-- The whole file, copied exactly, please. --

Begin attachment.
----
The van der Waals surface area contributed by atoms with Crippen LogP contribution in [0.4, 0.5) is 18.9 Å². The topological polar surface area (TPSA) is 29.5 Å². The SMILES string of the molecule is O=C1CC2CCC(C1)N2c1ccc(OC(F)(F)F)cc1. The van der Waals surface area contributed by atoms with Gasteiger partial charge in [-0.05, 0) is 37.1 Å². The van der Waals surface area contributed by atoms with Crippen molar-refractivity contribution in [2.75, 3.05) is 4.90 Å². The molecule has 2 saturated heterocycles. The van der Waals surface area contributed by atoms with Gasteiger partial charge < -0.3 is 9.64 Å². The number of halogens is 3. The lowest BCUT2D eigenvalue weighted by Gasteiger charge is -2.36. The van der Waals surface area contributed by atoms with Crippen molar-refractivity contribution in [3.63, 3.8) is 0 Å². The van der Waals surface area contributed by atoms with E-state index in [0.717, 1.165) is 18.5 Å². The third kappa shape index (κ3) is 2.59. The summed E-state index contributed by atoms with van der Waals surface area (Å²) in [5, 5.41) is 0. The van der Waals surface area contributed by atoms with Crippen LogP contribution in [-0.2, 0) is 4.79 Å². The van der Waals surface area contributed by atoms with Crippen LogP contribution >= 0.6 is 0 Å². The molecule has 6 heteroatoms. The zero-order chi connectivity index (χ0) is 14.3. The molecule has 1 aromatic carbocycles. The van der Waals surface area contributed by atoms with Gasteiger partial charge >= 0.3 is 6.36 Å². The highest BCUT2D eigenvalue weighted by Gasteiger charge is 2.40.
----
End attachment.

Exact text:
The van der Waals surface area contributed by atoms with Crippen LogP contribution in [0.4, 0.5) is 18.9 Å². The topological polar surface area (TPSA) is 29.5 Å². The SMILES string of the molecule is O=C1CC2CCC(C1)N2c1ccc(OC(F)(F)F)cc1. The van der Waals surface area contributed by atoms with Gasteiger partial charge in [-0.05, 0) is 37.1 Å². The van der Waals surface area contributed by atoms with Crippen molar-refractivity contribution in [2.75, 3.05) is 4.90 Å². The molecule has 2 saturated heterocycles. The van der Waals surface area contributed by atoms with Gasteiger partial charge < -0.3 is 9.64 Å². The number of halogens is 3. The lowest BCUT2D eigenvalue weighted by Gasteiger charge is -2.36. The van der Waals surface area contributed by atoms with Crippen molar-refractivity contribution in [3.63, 3.8) is 0 Å². The van der Waals surface area contributed by atoms with E-state index in [0.717, 1.165) is 18.5 Å². The third kappa shape index (κ3) is 2.59. The summed E-state index contributed by atoms with van der Waals surface area (Å²) in [5, 5.41) is 0. The van der Waals surface area contributed by atoms with Crippen LogP contribution in [-0.2, 0) is 4.79 Å². The van der Waals surface area contributed by atoms with Crippen LogP contribution >= 0.6 is 0 Å². The molecule has 6 heteroatoms. The zero-order chi connectivity index (χ0) is 14.3. The molecule has 1 aromatic carbocycles. The van der Waals surface area contributed by atoms with Gasteiger partial charge >= 0.3 is 6.36 Å². The highest BCUT2D eigenvalue weighted by Gasteiger charge is 2.40.